VISTA, Calif. – After the prosecutor's opening statement, a former Marine changed his plea and acknowledged killing an Army reservist in a California motel in 2012 — a brutal attack in which the victim was stabbed 44 times and shot twice.
The Union-Tribune reported that defendant Kevin Coset, who represented himself in court, agreed Tuesday to plead guilty to murder and allegations that he used a gun and a knife to kill Alvin Bulaoro. Prosecutors agreed to drop a special circumstance allegation, which could have sent Coset to prison for life without parole.
The 27-year-old faces up to 51 years to life in prison when he is sentenced April 20.
Bulaoro, 24, went missing Dec. 21, 2012. Nearly two weeks later, his body was discovered inside a sleeping bag in the backseat of his car outside a grocery store in Fallbrook, which is about 54 miles (87 kilometers) north of San Diego. Prosecutors said messages between Coset and Bulaoro indicated they had a sexual relationship.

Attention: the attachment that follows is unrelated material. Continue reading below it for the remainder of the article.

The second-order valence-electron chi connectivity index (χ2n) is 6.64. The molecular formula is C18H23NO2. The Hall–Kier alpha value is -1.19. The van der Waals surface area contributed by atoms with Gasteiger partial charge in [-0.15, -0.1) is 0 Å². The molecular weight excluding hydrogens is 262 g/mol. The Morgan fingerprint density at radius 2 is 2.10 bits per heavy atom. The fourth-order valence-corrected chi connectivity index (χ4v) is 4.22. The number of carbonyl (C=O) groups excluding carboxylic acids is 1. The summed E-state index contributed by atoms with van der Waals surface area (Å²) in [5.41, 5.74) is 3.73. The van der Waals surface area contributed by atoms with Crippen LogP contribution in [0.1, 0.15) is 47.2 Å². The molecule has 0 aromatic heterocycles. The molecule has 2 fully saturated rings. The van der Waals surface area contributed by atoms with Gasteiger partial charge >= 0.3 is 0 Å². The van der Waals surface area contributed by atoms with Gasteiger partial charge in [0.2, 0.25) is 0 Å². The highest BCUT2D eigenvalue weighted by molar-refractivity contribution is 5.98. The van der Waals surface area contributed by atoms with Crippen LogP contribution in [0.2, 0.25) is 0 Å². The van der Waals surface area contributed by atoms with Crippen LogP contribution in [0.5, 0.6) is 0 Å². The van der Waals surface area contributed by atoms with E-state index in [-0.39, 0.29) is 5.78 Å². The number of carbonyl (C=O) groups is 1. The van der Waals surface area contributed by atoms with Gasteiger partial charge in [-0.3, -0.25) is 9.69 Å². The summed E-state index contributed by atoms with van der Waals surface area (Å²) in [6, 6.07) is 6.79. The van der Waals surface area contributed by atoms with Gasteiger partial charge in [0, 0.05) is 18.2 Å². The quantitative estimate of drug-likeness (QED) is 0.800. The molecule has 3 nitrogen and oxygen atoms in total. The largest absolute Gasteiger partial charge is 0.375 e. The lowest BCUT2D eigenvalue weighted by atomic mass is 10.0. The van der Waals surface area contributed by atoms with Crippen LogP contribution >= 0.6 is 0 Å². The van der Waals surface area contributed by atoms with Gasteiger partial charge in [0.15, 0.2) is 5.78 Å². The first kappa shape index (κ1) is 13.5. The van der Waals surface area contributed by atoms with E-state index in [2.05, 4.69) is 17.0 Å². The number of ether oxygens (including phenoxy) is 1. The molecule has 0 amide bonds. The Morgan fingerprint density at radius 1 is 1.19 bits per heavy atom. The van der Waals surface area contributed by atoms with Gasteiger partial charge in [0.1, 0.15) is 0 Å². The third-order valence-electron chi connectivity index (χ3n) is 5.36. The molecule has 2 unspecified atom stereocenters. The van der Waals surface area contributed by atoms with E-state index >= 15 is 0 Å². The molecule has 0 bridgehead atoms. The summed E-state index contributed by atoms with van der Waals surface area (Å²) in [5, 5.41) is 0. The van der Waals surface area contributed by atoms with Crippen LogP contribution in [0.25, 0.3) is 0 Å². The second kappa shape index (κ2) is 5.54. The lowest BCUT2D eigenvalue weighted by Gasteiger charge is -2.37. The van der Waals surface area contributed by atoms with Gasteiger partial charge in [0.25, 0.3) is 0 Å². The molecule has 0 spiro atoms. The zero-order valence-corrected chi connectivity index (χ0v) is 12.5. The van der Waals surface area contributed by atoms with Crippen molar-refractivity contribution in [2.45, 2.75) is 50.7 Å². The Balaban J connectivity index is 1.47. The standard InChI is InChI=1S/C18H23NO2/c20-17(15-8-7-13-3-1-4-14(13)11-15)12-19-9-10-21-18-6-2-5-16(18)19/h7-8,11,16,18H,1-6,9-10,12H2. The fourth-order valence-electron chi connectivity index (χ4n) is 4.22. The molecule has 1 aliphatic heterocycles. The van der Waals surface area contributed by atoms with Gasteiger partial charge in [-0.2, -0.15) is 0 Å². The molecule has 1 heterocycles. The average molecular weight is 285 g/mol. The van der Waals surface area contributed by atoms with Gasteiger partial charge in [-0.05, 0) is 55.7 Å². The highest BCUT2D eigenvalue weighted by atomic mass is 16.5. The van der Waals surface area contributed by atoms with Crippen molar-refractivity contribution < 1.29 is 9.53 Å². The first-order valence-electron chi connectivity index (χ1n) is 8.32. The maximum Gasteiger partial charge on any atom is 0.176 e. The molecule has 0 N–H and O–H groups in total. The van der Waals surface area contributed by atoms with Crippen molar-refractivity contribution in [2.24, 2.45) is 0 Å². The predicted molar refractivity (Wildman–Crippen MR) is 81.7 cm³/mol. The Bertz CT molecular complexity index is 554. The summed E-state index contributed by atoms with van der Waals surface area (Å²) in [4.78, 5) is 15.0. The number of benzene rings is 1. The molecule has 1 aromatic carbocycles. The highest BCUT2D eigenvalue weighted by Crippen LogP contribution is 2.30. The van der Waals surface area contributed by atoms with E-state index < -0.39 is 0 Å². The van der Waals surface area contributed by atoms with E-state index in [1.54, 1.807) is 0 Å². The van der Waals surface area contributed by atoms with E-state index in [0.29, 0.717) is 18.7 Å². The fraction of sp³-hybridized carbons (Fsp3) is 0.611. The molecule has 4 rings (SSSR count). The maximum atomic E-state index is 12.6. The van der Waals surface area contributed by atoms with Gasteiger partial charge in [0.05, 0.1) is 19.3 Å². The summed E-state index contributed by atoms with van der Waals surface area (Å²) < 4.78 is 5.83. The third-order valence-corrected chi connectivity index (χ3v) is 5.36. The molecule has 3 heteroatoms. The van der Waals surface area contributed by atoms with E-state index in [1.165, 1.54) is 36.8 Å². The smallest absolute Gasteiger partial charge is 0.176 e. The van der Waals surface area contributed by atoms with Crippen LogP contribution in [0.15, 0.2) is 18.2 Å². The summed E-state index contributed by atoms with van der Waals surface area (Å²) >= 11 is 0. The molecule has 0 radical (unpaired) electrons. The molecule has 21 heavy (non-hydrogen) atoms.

Detectives learned through cellphone records that Bulaoro had planned to meet up with someone the day he went missing, according to court documents. Investigators traced the texts to a pre-paid cellphone. Surveillance video captured a man buying the phone, but he used cash.
Weeks later, detectives learned the sleeping bag was a style sold on base at Camp Pendleton, which is only a few miles away, and found that someone had used a credit card to purchase one on base in the hours before Bulaoro disappeared.
The same card was used later that day to pay for a Fallbrook motel room. It had an additional $100 charge for damages including a missing comforter and a large pool of blood. No one at the motel called authorities to report it.
Though the room had been cleaned in the weeks since the attack, detectives found Bulaoro's blood under the carpet and on the padding. It was also on the walls, ceiling and furniture, according to court documents.
Authorities arrested Coset outside his barracks in February 2013.
Coset had previously been deemed mentally incompetent to stand trial. Proceedings were delayed while he was in a state hospital. He was later found to be competent and — following a psychiatric evaluation — he was granted permission to represent himself.
Information from: The San Diego Union-Tribune, http://www.utsandiego.com